The COVID-19 pandemic has accelerated the adoption of digital channels and experiences across most industries. Look no further than retail shopping rapidly moving online and you can see the businesses benefiting from providing the best online experiences.

Compare this to the world of banking, where the banks have scrambled to cope with their customer-facing workforce being home-bound, and the disruption of their offshore contact centres being closed by local governments. The impact on static service models has been immense, exposing the inflexibility of operating with permanent staffing models, and housing them in downtown office buildings.

The legacy of an analogue operating model and incomplete business continuity planning is still being felt. There are capacity issues across the sector as customers seek help either to refinance a mortgage or just get clarity on service issues. Reform of service operating models within the banking sector is long overdue. It's time to debate what banks are truly good at, and how to use trusted partners to deliver integrated and flexible customer service.

Most Australian banks have an extensive and complex set of service providers working with them to deliver non-core capabilities, for example, IT help desks and payroll. Does it also make sense to leverage partner-delivered customer experience and digital platforms to provide a flexible and adaptive operating model?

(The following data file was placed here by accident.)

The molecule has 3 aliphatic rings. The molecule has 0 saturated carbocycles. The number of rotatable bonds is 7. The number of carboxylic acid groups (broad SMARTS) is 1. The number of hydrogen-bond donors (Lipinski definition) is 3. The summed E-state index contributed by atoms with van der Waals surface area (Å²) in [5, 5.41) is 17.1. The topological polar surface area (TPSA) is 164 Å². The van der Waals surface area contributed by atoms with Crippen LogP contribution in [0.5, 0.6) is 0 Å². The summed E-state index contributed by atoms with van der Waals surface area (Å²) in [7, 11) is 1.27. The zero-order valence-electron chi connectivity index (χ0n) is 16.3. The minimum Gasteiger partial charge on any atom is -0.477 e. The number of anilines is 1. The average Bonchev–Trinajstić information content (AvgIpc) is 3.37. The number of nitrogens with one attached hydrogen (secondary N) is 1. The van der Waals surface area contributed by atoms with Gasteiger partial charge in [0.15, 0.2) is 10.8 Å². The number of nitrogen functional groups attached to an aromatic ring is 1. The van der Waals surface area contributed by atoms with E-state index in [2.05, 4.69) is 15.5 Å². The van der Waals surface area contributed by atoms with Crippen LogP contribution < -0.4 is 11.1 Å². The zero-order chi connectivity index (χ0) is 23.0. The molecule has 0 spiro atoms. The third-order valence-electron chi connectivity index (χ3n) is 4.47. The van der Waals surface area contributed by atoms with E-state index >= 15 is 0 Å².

Some banks are already questioning if owning and operating an in-house contact centre is the most effective strategy to ensure a better customer experience and competitive advantage. However, the principles of customer-centricity, reducing complexity, and ensuring compliance should be overlaid when considering which products or services to outsource or keep in-house.

At the core is the big question: once you have all of the right stakeholders at the table to co-design and implement a customer-centric and digitally enabled service ecosystem, who is best placed to build and deliver on those ambitions?

Banking and financial services should be prepared to consider a range of solutions and partners before making decisions on how to move forward. Some key considerations should include:

  • Scale to accommodate current and future needs
  • Labour cost arbitrage will erode over time — should you be thinking about a hybrid virtual assistant / human workforce?
  • Process improvement — is this a deeply entrenched capability?
  • Cultural affinity between partner businesses
  • Cost vs benefit and risk vs return — is your customer experience generating value or is it just a cost centre?

Over the next 18 months, there will be a huge early-mover advantage for businesses that embrace value-based partnerships to fuel their service transformation journey. They will be rewarded with the creation of strong bottom-line value and brand differentiation as they move away from a pure cost-reduction mentality.

James Johnstone is Datacom’s head of commercial strategy for our Connect business. He is passionate about combining his experience in IT and customer service to advise on how to improve the service experience for our client’s customers.

Related industries
Financial services
Related solutions
Contact centres Customer experience